If God Makes Us “Very Good,” Why Are There Birth Defects?

The idea that we are “perfect just the way we are” is difficult to square, both from a biblical perspective and also in light of the lived experience of so many people. How can we talk about “perfection” when human suffering surrounds us and when we ourselves are confronted with our own imperfection? This week, Vince and Jo are joined by Naomi Zacharias, leader of Wellspring International, RZIM’s humanitarian arm devoted to helping at-risk women and children. Together they consider what it means to affirm that we were created “very good,” while also recognizing that we live in a fallen world that includes disabilities and birth defects. If God makes us, how can some people be made with such physical challenges? How does Christ meet us in the midst of imperfection?

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This is such a great discussion on a topic that the whole world struggles with. In our inner being we have that “oughtness” of how things should be, and yet we are constantly reminded that they aren’t.

I have a friend with a great sense of humor, and she refers to this life as a “bus stop” meaning a brief engagement in the present that is filled with the hope in our destination.

Amy Orr-Ewing has been presenting a great series on Esther on TBNUK, and she talks about how God comes down and walks through the trials with us. He is present and active.

I think of how these precious souls who may be wrestling with a disability (be it physical, mental, terminal, birth defect or that manifests later in life) are all so precious to God, and He is constantly reminding us that He is not hidden or limited in the imperfect, but rather shines brightly as He works in and through the lives of His precious creation, managing all the details and never missing a moment.

This is what I have to remember for myself as well because sometimes it’s very hard to see when He manifests His glory in my unfitness. But I trust Him with the outcome even in times when I don’t see the good because I know His promises are true and reliable.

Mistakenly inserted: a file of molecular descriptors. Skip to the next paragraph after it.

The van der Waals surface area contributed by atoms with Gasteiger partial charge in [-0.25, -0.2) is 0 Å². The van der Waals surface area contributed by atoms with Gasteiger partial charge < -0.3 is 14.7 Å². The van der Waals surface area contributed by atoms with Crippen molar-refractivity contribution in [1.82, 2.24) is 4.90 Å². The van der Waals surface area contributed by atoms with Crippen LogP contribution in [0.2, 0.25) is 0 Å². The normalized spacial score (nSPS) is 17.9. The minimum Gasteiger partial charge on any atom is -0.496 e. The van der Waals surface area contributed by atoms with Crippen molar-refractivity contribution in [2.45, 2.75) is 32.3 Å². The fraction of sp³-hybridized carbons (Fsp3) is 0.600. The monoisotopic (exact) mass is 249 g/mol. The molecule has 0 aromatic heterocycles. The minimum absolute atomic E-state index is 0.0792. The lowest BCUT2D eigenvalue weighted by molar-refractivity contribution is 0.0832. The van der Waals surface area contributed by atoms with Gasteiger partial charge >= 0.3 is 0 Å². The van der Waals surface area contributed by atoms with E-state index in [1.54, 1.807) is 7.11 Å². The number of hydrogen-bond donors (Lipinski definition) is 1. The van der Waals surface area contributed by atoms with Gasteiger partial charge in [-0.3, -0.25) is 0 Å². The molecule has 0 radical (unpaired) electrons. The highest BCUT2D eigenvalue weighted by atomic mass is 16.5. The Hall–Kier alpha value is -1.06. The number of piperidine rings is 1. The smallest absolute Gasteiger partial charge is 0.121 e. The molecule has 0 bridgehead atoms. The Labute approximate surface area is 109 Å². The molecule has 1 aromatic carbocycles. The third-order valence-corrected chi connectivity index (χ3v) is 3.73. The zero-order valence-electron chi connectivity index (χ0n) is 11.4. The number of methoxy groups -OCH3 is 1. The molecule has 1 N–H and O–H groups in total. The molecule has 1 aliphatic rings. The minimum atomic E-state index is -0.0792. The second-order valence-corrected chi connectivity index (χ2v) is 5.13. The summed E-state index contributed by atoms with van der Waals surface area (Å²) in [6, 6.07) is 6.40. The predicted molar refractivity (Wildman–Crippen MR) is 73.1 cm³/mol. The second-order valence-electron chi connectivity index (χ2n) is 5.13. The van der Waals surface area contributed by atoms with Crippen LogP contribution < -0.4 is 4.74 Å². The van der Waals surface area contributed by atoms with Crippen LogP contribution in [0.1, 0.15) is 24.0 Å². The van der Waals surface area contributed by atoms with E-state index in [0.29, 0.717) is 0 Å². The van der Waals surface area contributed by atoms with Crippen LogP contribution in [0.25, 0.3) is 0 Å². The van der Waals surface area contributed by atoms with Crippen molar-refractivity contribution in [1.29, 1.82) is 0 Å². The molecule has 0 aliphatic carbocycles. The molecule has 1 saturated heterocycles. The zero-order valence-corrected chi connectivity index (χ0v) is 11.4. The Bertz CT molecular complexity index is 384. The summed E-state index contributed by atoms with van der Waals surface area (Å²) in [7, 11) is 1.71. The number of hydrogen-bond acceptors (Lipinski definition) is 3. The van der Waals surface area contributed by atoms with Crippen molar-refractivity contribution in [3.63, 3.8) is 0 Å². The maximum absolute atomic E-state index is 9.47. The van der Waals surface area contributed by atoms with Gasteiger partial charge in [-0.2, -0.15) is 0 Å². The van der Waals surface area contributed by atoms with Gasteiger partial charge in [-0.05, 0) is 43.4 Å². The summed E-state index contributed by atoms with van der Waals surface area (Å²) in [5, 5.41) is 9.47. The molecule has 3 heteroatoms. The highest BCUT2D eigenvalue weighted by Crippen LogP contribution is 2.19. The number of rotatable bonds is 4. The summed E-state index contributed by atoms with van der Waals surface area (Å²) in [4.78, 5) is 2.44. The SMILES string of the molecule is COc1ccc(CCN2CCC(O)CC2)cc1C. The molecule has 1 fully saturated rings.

Paul talks about the thorn God does not remove in his life, and he owns it because he understands it brings right thinking and right relationship with the Lord in 2 Corinthians 12:7-9:

Because of the surpassing greatness and extraordinary nature of the revelations [which I received from God], for this reason, to keep me from thinking of myself as important, a thorn in the flesh was given to me, a messenger of Satan, to torment and harass me—to keep me from exalting myself! Concerning this I pleaded with the Lord three times that it might leave me; but He has said to me, “My grace is sufficient for you [My lovingkindness and My mercy are more than enough—always available—regardless of the situation]; for [My] power is being perfected [and is completed and shows itself most effectively] in [your] weakness.” Therefore, I will all the more gladly boast in my weaknesses, so that the power of Christ [may completely enfold me and] may dwell in me.(Amplified version)

This tells me when He brings glory and attention to Himself rather than us, the individual is “very good.” Perfection only manifests in the Person of Jesus Who even suffered disfigurement during the Passion.

I am poured out like water,
and all my bones are out of joint.
My heart has turned to wax;
it has melted within me.
My mouth is dried up like a potsherd,
and my tongue sticks to the roof of my mouth;
you lay me in the dust of death.

Dogs surround me,
a pack of villains encircles me;
they pierce my hands and my feet.
All my bones are on display;
people stare and gloat over me. Psalm 22:14-17

And just as He has resurrected, so will we experience our resurrected bodies when we worship in the Presence of the One who defined very good, but finishes in perfection.

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I think we ware created very good, but that quality was lost shortly after by the first couple who ware created “very Good”. Our hope is that after we are separated from this non perfect body, our soul will keep waiting to receive in the no distant future, the “very good one”

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Biblically the order goes; God created Adam, and he was very good. Then Adam fell and we were created in his image.

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